By TREVOR GRUNDY
c. 2012 Religion News Service
Reprinted with permission
legalization of same-sex marriage in England and Wales, despite strong opposition from Catholics and some Anglicans.
“Should two people who care deeply for each other, who love each other
and who want to spend the rest of their lives together be allowed to marry?” Home Secretary Theresa May wrote in The Times of London.
“That is the essential question behind the debate over the government’s
plans to extend civil marriage to same-sex couples.”
The coalition government led by Prime Minister David Cameron and his deputy, Nick Clegg, has made it clear that it wants to see a same-sex marriage law before the next general election in 2015. It is also supported by the New Labour opposition leader, Ed Miliband.
The consultation will also include an option of retaining the status quo and that has met with the approval of senior church figures, as well as a number of Conservative lawmakers.
The plan for same-sex weddings only covers civil marriages; religious buildings would only be used where church, temple, mosque or synagogue leaders wished to offer that ceremony.
The reform would also only affect same-sex couples in England and Wales, not Northern Ireland or Scotland. Last year, the Scottish Government held its own consultation process and received more than 50,000 responses.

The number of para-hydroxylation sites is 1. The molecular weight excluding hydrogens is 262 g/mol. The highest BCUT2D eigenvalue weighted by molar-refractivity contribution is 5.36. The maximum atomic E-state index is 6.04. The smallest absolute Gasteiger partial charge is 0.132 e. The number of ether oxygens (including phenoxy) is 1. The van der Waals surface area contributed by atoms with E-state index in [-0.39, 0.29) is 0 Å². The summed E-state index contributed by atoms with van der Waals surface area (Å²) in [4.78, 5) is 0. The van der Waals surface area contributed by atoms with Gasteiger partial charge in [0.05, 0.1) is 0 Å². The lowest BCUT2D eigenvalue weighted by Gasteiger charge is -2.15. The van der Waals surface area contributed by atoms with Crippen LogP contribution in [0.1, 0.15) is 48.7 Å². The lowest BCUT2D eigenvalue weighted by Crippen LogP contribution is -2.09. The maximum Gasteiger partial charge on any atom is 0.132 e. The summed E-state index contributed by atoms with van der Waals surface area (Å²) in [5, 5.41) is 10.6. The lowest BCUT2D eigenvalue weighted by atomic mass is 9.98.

The decision to launch the consultation was taken despite fierce opposition from Christian leaders. The (Anglican) Church of England said it will study the government’s consultation and respond in due course.
“The Church of England is committed to the traditional understanding of
the institution of marriage as being between one man and one woman,” a statement said Thursday.
On March 11, Catholic priests read a pastoral letter signed by two leading clerics, Archbishop of Westminster Vincent Nichols and Archbishop of Southwark Peter Smith, that warned “changing the legal definition of marriage could be a profoundly radical step. It’s consequences should be taken seriously.”
Earlier, Cardinal Keith O’Brien, the leader of Scotland’s estimated 500,000 Roman Catholics, described as “grotesque” plans for same-sex weddings. If passed, the new law would “shame the United Kingdom in the eyes of the world,” he said.
Anglican Archbishop of Canterbury Rowan Williams has cautioned that laws should not be used as a tool to bring about social change, while other religious groups — Quakers, Reform Jews and Unitarians — have welcomed it.
Civil partnerships were introduced in the United Kingdom in 2005, giving same-sex couples the same legal rights as married couples.